Author(s): Stevenson J, Meares R
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Abstract OBJECTIVE: The aim of this study was to conduct a preliminary cost benefit study of the effect of outpatient psychotherapy, twice a week for 1 year, in 30 borderline patients. METHOD: Costs to the health system in terms of inpatient care for the year before treatment were compared with the costs for the year following treatment. RESULTS: The cost of hospital admissions for the 30 patients for the year before treatment was $684 346 (range = $0-$143 756/patient). The cost of hospital admissions for the year after treatment was $41 424 (range = $0-$12 333/patient). These figures represent an average decrease in costs per patient of $21 431. By using the schedule fee as the basis, the estimated cost of therapy per patient was approximately $13 000, representing a saving/patient of $8431 or approximately $250 000 over the total cohort in the first year after treatment. CONCLUSION: This study suggests that there is a significant cost benefit in the appropriate treatment of borderline patients.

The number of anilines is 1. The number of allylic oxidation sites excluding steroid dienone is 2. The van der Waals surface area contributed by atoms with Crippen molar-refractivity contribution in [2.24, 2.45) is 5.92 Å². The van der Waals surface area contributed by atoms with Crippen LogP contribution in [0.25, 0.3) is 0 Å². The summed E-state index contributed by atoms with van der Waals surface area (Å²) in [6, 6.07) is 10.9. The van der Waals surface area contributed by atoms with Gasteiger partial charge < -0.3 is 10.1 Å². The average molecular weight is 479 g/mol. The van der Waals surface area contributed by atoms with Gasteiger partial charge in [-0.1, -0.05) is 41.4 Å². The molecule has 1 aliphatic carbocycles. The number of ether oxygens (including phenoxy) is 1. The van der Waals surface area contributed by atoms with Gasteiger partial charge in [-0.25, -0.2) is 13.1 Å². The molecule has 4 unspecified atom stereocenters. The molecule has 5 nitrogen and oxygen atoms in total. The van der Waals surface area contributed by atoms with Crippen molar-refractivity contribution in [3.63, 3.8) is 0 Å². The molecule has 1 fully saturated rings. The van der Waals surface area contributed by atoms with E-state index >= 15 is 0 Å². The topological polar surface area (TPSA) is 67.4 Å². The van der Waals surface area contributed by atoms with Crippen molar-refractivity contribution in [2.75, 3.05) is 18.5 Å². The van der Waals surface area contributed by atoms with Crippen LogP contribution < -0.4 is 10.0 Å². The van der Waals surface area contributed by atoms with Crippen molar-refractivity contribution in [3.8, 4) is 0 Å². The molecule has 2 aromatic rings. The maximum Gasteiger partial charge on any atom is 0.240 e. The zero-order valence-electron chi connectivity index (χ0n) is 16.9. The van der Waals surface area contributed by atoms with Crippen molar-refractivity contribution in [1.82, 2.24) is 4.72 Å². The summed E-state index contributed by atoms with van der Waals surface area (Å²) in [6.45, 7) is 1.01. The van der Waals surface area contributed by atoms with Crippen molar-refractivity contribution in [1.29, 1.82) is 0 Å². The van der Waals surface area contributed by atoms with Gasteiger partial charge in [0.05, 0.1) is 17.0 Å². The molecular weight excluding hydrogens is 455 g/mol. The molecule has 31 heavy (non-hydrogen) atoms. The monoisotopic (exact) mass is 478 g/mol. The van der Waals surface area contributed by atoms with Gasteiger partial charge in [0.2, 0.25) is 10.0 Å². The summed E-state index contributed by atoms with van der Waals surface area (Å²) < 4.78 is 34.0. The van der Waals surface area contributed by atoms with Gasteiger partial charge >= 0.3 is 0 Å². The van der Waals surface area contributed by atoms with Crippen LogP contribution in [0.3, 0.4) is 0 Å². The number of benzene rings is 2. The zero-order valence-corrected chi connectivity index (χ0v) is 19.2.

This article was published in Aust N Z J Psychiatry
and referenced in Journal of Psychology & Psychotherapy